Monthly Archives: November 2012


So we have reached the last pick from Kaleidoscope #8, and it’s suitable to finish this tour with the veterans of weirdness, Fleurety. Their legendary debut Min Tid Skal Komme (1995) was already stretching the borders of black metal with hysterical singing and complex song structures, but it just got more obscure in their later releases. Department of Apocalyptic Affairs (2000) isn’t the album for everyone and it surely gets out of hand here and there, but the duo Hatlevik-Nordgaren has a strong vision, no doubt. The band made a decent comeback with two EP’s two years ago, and now, after the long moments of silence, they are coming again:

– At the moment Fleurety is about to release a new 7” called Et Spiritus Meus Semper Sub Sanguinantibus Stellis Habitatabit and it will be out on Aesthetic Death records in early 2013. We are also planning even one more 7”, but the title is not yet determined, tells Hatlevik.

Before this, I’ll give you Fleurety, enemies of sheep metal!

(originally released in Kaleidoscope zine #8, 2010)

At first it sounds like a cheap-ass rip-off story. A legendary black metal band from the early 90’s is turning more and more into new directions and after one full-length album which pisses off many people the band decides to quit. The silence lasts for nine years, things are happening in other bands and projects, but then, out of nowhere, the band is back with two re-recorded songs from their black metal glory days.

You could call the band as moneymaking turncoats, if they weren’t Fleurety and you hadn’t listened to those two songs which were released as a seven-inch called Ingentes Atque Decorii Vexilliferi Apokalypsis. Because the songs – Descent into Darkness and Absence – aren’t just attempts to torch the dying embers. Rather, they are innovative amalgams of harsh and hysterical black metal and Fleurety’s innovative avant-garde madness.

And well, you could blame Fleurety for being moneymaking turncoats, I guess they wouldn’t mind. According to the multi-talented Svein Egel Hatlevik, he’s here to piss people off and push their narrow-minded little circles. At the same time he also feels very good to be back making music with Fleurety again:

– It’s cool on a personal level to be making music with an old friend (Alexander Nordgaren, another half of the band) from way back in the days, and I’ve always been thinking that we had – and still have – a lot of potential as a band, so it’s very nice to develop the music of Fleurety in non-obvious directions. That said, we have been back on track as a band since 2004, but things tend to take a little more time with the two members of the band living in different countries. The way we work now, we record one new song every year, that’s the one time the two of us are both at the same place.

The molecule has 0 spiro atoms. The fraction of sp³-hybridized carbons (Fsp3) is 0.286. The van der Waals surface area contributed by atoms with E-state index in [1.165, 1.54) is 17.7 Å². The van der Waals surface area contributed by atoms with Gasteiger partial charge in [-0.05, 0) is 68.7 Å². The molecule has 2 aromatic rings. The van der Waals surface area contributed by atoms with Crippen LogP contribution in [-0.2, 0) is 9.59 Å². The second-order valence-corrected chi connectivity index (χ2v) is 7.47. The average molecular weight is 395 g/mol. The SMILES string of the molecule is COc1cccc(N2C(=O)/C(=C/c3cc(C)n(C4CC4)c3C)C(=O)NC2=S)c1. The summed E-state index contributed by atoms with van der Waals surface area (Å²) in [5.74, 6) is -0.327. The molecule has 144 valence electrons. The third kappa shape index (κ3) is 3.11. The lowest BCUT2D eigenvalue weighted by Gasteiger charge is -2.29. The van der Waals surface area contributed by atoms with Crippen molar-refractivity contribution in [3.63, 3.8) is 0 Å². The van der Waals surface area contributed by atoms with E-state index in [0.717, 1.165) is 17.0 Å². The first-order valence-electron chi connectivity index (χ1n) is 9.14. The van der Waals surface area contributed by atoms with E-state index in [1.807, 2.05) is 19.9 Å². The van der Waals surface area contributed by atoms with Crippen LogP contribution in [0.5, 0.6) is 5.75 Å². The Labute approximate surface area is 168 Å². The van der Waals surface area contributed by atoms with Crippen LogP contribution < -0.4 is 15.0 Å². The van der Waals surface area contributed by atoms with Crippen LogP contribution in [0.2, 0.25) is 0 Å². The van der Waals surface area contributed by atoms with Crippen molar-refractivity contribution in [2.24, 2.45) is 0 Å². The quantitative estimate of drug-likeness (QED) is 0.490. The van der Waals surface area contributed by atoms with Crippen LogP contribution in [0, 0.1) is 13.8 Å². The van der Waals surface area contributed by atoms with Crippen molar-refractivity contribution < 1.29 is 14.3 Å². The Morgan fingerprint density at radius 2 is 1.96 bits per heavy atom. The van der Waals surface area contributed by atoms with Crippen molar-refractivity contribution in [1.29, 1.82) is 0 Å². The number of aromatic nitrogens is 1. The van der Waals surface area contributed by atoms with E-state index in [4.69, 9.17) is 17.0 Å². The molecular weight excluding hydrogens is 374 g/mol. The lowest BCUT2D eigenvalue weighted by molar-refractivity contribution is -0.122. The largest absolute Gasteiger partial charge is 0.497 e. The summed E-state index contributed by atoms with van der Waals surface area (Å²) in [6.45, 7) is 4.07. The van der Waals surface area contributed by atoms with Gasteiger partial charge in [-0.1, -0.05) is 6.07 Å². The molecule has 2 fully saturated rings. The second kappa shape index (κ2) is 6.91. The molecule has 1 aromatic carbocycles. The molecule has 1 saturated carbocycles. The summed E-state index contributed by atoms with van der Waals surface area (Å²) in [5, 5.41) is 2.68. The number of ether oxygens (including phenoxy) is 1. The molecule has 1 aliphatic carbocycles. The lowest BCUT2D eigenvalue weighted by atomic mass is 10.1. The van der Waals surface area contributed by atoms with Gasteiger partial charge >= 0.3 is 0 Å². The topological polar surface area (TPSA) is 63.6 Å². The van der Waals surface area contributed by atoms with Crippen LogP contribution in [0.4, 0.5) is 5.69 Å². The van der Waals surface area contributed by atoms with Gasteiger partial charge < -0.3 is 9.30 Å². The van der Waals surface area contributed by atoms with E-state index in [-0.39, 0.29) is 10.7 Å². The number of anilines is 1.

So the pace is slow, and the above mentioned gap between Nordgaren (England) and Hatlevik (Norway) isn’t a small thing on the band’s way. Therefore on Ingentes Atque… Fleurety used a number of helping hands, such as Hellhammer and Necrobutcher from Mayhem and Plenum from Virus, to get things done. Still it’s quite an interesting choice to re-record old songs for a new start. The motif for this was to get the old chemistry and old fingers going again, and the old songs taught some new tricks for the duo as well.

– Basically we needed to start playing the old songs again, just to remember what we were doing all those years ago. And if you take the song called Descent into Darkness from our first demo from 1993, we were never really happy with the recording. Not suprising, perhaps, considering it’s a demo recording. We recorded that song in a bomb shelter on a four track cassette studio. Not exactly optimal conditions. So we just thought we should do the song like we would have wanted it to be in 1993. I guess it’s a kind of wish to get some kind of closure. And we are a pretty slow working band. I guess we should have re-recorded this song ages ago, but for one reason or another it didn’t happen until 2004. So it took us five years to find time to release it too. Yes, we are indeed a slow working band.

– With the other song Absence, it was always an idea of ours to continue to make alternate versions of that song. Back in 1995, we were thinking of making maybe five alternate versions of it, but to always make each version very different from the previous. Now the recording we made does not sound extremely different from the one we did in 1995, but we might do a very different version of that song at some later point.